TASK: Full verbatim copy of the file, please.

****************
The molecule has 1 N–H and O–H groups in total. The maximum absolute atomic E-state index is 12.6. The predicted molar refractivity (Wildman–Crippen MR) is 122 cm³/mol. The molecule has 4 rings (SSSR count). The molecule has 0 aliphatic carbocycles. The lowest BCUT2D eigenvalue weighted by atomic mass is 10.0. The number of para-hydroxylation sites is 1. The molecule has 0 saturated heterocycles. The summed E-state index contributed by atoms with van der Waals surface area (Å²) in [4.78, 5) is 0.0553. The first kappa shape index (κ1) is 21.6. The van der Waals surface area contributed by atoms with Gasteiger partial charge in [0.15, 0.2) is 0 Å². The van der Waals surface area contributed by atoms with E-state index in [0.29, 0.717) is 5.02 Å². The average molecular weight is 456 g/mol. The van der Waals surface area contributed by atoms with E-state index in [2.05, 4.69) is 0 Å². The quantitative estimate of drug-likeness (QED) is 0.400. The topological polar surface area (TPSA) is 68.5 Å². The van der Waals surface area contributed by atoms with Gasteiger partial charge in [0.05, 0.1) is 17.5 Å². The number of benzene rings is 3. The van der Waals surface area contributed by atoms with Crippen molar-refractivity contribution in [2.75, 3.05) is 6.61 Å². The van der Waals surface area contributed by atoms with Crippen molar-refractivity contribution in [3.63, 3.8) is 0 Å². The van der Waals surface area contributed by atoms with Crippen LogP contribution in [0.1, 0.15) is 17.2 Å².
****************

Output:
The molecule has 1 N–H and O–H groups in total. The maximum absolute atomic E-state index is 12.6. The predicted molar refractivity (Wildman–Crippen MR) is 122 cm³/mol. The molecule has 4 rings (SSSR count). The molecule has 0 aliphatic carbocycles. The lowest BCUT2D eigenvalue weighted by atomic mass is 10.0. The number of para-hydroxylation sites is 1. The molecule has 0 saturated heterocycles. The summed E-state index contributed by atoms with van der Waals surface area (Å²) in [4.78, 5) is 0.0553. The first kappa shape index (κ1) is 21.6. The van der Waals surface area contributed by atoms with Gasteiger partial charge in [0.15, 0.2) is 0 Å². The van der Waals surface area contributed by atoms with E-state index in [0.29, 0.717) is 5.02 Å². The average molecular weight is 456 g/mol. The van der Waals surface area contributed by atoms with E-state index in [2.05, 4.69) is 0 Å². The quantitative estimate of drug-likeness (QED) is 0.400. The topological polar surface area (TPSA) is 68.5 Å². The van der Waals surface area contributed by atoms with Gasteiger partial charge in [0.05, 0.1) is 17.5 Å². The number of benzene rings is 3. The van der Waals surface area contributed by atoms with Crippen molar-refractivity contribution in [2.75, 3.05) is 6.61 Å². The van der Waals surface area contributed by atoms with Crippen molar-refractivity contribution in [3.63, 3.8) is 0 Å². The van der Waals surface area contributed by atoms with Crippen LogP contribution in [0.1, 0.15) is 17.2 Å².